Subject: 'File Number S7-09-09'

July 2, 2009

Dear Sirs,

My firm is a registered investment advisor since 1995. I have personally been in the financial services business since 1981. As you can see below and from our website we have enjoyed a lot of national third party recognition because we do right by our clients each and every day. I realize that there have been a lot of Ponzi schemes lately and that everyone seems to be interested in greater regulation from the government to “protect the consumer”. At the end of the day no matter the regulation or the regulator there will be those like me who are above board, honest, forthright and exercise fiduciary care and then there will be those who do not conduct themselves with integrity in anything that they do in life.

The question I have for you to consider is this. Why should someone like me – a person that plays by the rules – be effectively “penalized” by having to pay $8,000 or more for a surprise annual audit when I am not doing anything wrong. Would it not make more sense to initiate rules that not only carry prison time for convicted offenders but huge fines as well? You could then use the fines recovered to “reimburse” firms like mine for an audit in when the firm being investigated is clean and in compliance. Perhaps you will even give compliant firms something like a “good house keeping seal of approval” so consumers might stand a better chance of steering clear of questionable firms.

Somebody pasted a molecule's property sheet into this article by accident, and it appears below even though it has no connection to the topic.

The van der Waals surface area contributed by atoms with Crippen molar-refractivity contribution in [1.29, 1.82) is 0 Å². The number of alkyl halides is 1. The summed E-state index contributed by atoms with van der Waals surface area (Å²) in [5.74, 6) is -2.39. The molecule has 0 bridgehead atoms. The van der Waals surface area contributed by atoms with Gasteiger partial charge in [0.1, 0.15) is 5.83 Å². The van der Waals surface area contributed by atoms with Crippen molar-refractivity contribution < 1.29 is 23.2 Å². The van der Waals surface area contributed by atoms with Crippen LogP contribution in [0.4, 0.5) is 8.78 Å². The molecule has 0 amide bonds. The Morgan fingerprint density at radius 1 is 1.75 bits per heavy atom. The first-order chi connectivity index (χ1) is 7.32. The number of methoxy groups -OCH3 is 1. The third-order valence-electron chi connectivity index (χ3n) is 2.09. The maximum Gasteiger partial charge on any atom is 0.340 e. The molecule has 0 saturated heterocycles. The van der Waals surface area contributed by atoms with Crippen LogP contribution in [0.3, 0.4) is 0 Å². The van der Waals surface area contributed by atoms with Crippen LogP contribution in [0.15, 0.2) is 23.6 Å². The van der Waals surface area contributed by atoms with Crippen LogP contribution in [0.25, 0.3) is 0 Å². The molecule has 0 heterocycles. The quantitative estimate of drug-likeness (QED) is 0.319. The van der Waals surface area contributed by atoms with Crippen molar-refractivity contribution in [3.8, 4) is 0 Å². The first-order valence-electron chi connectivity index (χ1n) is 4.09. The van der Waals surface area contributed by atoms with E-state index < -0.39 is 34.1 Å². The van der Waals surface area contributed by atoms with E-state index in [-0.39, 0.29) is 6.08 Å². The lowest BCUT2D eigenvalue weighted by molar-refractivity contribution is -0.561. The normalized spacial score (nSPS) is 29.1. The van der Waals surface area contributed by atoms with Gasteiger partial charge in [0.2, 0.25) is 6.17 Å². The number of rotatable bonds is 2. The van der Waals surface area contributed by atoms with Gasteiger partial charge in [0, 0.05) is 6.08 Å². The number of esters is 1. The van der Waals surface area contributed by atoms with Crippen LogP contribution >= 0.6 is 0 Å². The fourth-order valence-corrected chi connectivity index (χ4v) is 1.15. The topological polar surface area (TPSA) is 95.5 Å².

This way you won’t force firms like mine to increase their fees to cover the higher cost of doing business. Because after all – it seems like consumer whom you are trying to protect will ultimately pay the price in higher fees due to higher operating costs for advisors.

I am available for testimony or for commentary and I am willing to offer my time by coming to the district since I am an hour away. Thank you for considering my comments for this important regulation.


Patrick J. Horan, CFP®, ChFC
President and CEO
Senior Financial Advisor